Anthropocene – The Human Epoch | Jennifer Baichwal, Nicholas de Pencier, Edward Burtynsky | Photo: Edward Burtynsky.

Sundance Film Review: Anthropocene: The Human Epoch


Anthropocene: The Human Epoch
Sundance Film Festival

Directors: Jennifer Baichwal, Nicholas de Pencier, Edward Burtynsky

Imagine yurt-like structures made of elephant tusks. Then shift your vision to bright-green pools of lithium in a middle-of-nowhere desert, with pipes flowing the alien-looking liquid from one area to an adjacent one. Grimy machinery forges red-hot iron shapes then cools the metal objects in pools with nary a human hand. These images, together, may seem like they’re from a space western or a novel set in a dystopian future, but they’re contemporary, real-life images from Earth, depicted in Sundance documentary Anthropocene: The Human Epoch.

A film by directors Jennifer Baichwal, Nicholas de Pencier and Edward Burtynsky, Anthropocene: The Human Epoch takes a wide look at the ways humans have changed the natural makeup of the planet. Anthropocene itself is a term derived from an intellectual movement in the field of geology. While the Holocene Epoch is the official period that the powers-that-be recognize as defining our current times, a team of scientists have studied human impacts on the earth from 2009 until now. They argue that we have now breached the Anthropocene Epoch, wherein human activity rapidly determines various states of the planet, which were once left to gradual environmental factors. Anthropocene: The Human Epoch hereby surveys extreme intrusions that we’ve made on and in the land, underwater and through the sheer reshaping of the natural world around us in an otherworldly, largely visual essay.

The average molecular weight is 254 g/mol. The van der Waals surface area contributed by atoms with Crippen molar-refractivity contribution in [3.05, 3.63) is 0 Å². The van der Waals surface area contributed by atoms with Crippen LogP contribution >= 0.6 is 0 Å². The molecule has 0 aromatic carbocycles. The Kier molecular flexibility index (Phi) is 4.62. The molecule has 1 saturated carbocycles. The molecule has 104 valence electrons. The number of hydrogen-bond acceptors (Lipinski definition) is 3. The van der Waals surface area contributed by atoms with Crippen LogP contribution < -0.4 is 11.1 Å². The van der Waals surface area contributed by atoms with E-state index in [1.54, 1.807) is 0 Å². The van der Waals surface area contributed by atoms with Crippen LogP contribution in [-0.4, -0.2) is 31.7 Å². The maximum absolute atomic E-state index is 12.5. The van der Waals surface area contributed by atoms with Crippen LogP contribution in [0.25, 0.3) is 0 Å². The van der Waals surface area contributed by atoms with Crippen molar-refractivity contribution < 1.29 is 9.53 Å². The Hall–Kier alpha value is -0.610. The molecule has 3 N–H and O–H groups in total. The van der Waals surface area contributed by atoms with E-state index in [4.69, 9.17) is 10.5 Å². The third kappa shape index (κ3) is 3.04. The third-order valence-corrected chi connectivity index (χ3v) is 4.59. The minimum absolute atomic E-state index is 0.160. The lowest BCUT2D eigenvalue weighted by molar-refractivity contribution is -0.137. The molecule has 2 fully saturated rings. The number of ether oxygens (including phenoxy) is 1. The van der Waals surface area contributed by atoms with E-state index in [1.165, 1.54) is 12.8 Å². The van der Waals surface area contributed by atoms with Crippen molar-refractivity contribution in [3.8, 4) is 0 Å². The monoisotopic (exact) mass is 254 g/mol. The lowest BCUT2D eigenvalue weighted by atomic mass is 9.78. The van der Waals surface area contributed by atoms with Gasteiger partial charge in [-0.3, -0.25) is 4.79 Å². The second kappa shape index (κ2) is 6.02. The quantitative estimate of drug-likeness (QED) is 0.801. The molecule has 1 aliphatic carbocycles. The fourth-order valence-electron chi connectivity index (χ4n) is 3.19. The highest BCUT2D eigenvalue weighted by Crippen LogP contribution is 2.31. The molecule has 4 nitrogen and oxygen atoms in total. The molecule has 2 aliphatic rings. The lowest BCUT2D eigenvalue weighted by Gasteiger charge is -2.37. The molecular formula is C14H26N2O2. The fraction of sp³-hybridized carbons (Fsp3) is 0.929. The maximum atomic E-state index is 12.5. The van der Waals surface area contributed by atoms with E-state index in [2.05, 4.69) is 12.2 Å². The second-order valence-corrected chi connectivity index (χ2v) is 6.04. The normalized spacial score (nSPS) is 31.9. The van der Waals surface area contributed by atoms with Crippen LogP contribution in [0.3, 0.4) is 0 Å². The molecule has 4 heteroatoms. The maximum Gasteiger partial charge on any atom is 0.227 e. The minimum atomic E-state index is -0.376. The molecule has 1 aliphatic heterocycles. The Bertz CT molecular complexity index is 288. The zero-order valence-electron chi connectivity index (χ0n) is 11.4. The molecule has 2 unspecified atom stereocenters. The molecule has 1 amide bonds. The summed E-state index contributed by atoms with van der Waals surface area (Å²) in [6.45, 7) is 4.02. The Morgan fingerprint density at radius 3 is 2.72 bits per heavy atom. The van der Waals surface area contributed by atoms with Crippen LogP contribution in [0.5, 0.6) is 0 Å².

In addition to the aforementioned scenes, Anthropocene: The Human Epoch examines open mines, terraforming sites and veritable cities of trash, mainly comprising plastic waste. Areas such as these exist throughout the globe, from continent to continent, from rich countries to poor ones. The film’s principal method of communicating the scale of these man-made excavations/pollutions is to start with a relatively tight shot. The camera often moves about the scene to place viewers in the setting with a perceivable sense of scale, which illuminates how unnatural and strange human activity and industry are in all of their permutations. When sucked into each scene’s context, it feels vast and unnerving.

But even the aerial, wide shots of machinery moving and breaking the earth help convey the far-reaching perils of the activities in Anthropocene: The Human Epoch. The documentary couples its vivid, crushing imagery with well-placed information about the whopping numbers from measurements of chemical levels in and of the earth, the heat of the ocean—which has been killing coral reef—and the trillions of tons of synthetic materials that occupy space on the planet, etc. Anthropocene: The Human Epoch succeeds in not trying to assail each topic but giving us a panoramic view of how all of these human activities cumulatively affect the planet. I was curious as to how each intrusion directly affects the earth’s systems, but I also understand that this film is a mosaic, and delving too much into the consequences of one problem may have created an imbalance.

Probably the most profound impression I get from this documentary is that all of these human-created phenomena exist in a nearly inhuman capacity. Or, perhaps they’re so human that our operations have fallen far away from our traditional concept of the natural order. Robotic machinery seems like footage from a Star Wars film; the green lithium reservoirs seem like its harvesters are wading in gaseous matter; and even people working in these scenarios seem mechanized. It’s almost as if Anthropocene: The Human Epoch suggests that our collective unconscious has directed us into a manic drive for self-preservation, regardless of the external ramifications, a suicide mission.

If you can’t tell, you should see Anthropocene: The Human Epoch. It’s both terrifying and a spectacle—many of these industries I hadn’t even imagined existed, let alone in the way they actually do. Though it touches on global warming, this documentary proclaims that that’s just one side of a massive, fast-moving, multifaceted issue. –Alexander Ortega

Jan. 25 // 9:00 p.m //  Temple Theatre Park City
Jan. 28 // 9:15 p.m //  Salt Lake City Library Theatre
Jan. 30 // 2:30 p.m // Egyptian Theatre
Feb. 2 // 6:00 p.m // Redstone Cinema 7

Read more of SLUG‘s comprehensive coverage of the 2019 Sundance Film Festival.